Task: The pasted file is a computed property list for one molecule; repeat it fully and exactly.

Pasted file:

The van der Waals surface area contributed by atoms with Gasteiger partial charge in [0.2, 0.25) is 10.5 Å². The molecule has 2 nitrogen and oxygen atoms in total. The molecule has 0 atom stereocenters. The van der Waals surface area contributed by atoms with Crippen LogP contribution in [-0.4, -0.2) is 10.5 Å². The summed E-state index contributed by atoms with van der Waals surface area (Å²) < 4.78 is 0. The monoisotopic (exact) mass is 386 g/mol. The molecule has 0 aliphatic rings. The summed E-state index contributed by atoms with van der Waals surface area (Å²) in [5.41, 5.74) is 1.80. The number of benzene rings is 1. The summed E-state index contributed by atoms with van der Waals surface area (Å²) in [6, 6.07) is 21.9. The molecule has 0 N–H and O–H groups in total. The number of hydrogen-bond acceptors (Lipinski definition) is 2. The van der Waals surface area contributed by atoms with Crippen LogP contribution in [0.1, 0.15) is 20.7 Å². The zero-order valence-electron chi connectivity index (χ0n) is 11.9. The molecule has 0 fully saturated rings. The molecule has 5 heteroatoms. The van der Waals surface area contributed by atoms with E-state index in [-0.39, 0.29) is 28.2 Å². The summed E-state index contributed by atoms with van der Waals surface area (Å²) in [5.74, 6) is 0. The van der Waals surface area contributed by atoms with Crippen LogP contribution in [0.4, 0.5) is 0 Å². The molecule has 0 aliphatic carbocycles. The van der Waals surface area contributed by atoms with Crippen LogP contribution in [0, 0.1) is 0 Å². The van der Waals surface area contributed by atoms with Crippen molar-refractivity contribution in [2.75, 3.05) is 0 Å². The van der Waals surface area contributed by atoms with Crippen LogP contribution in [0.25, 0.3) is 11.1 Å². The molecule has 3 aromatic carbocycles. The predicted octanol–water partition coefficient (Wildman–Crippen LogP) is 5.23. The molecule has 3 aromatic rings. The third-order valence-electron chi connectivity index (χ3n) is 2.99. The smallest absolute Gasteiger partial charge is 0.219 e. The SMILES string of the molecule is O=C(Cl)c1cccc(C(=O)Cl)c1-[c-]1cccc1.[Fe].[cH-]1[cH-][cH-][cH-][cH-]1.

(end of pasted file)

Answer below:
The van der Waals surface area contributed by atoms with Gasteiger partial charge in [0.2, 0.25) is 10.5 Å². The molecule has 2 nitrogen and oxygen atoms in total. The molecule has 0 atom stereocenters. The van der Waals surface area contributed by atoms with Crippen LogP contribution in [-0.4, -0.2) is 10.5 Å². The summed E-state index contributed by atoms with van der Waals surface area (Å²) < 4.78 is 0. The monoisotopic (exact) mass is 386 g/mol. The molecule has 0 aliphatic rings. The summed E-state index contributed by atoms with van der Waals surface area (Å²) in [5.41, 5.74) is 1.80. The number of benzene rings is 1. The summed E-state index contributed by atoms with van der Waals surface area (Å²) in [6, 6.07) is 21.9. The molecule has 0 N–H and O–H groups in total. The number of hydrogen-bond acceptors (Lipinski definition) is 2. The van der Waals surface area contributed by atoms with Crippen LogP contribution in [0.1, 0.15) is 20.7 Å². The zero-order valence-electron chi connectivity index (χ0n) is 11.9. The molecule has 0 fully saturated rings. The molecule has 5 heteroatoms. The van der Waals surface area contributed by atoms with E-state index in [-0.39, 0.29) is 28.2 Å². The summed E-state index contributed by atoms with van der Waals surface area (Å²) in [5.74, 6) is 0. The van der Waals surface area contributed by atoms with Crippen LogP contribution in [0.4, 0.5) is 0 Å². The molecule has 0 aliphatic carbocycles. The van der Waals surface area contributed by atoms with Crippen LogP contribution in [0, 0.1) is 0 Å². The van der Waals surface area contributed by atoms with Crippen molar-refractivity contribution in [2.75, 3.05) is 0 Å². The van der Waals surface area contributed by atoms with Crippen LogP contribution in [0.25, 0.3) is 11.1 Å². The molecule has 3 aromatic carbocycles. The predicted octanol–water partition coefficient (Wildman–Crippen LogP) is 5.23. The molecule has 3 aromatic rings. The third-order valence-electron chi connectivity index (χ3n) is 2.99. The smallest absolute Gasteiger partial charge is 0.219 e. The SMILES string of the molecule is O=C(Cl)c1cccc(C(=O)Cl)c1-[c-]1cccc1.[Fe].[cH-]1[cH-][cH-][cH-][cH-]1.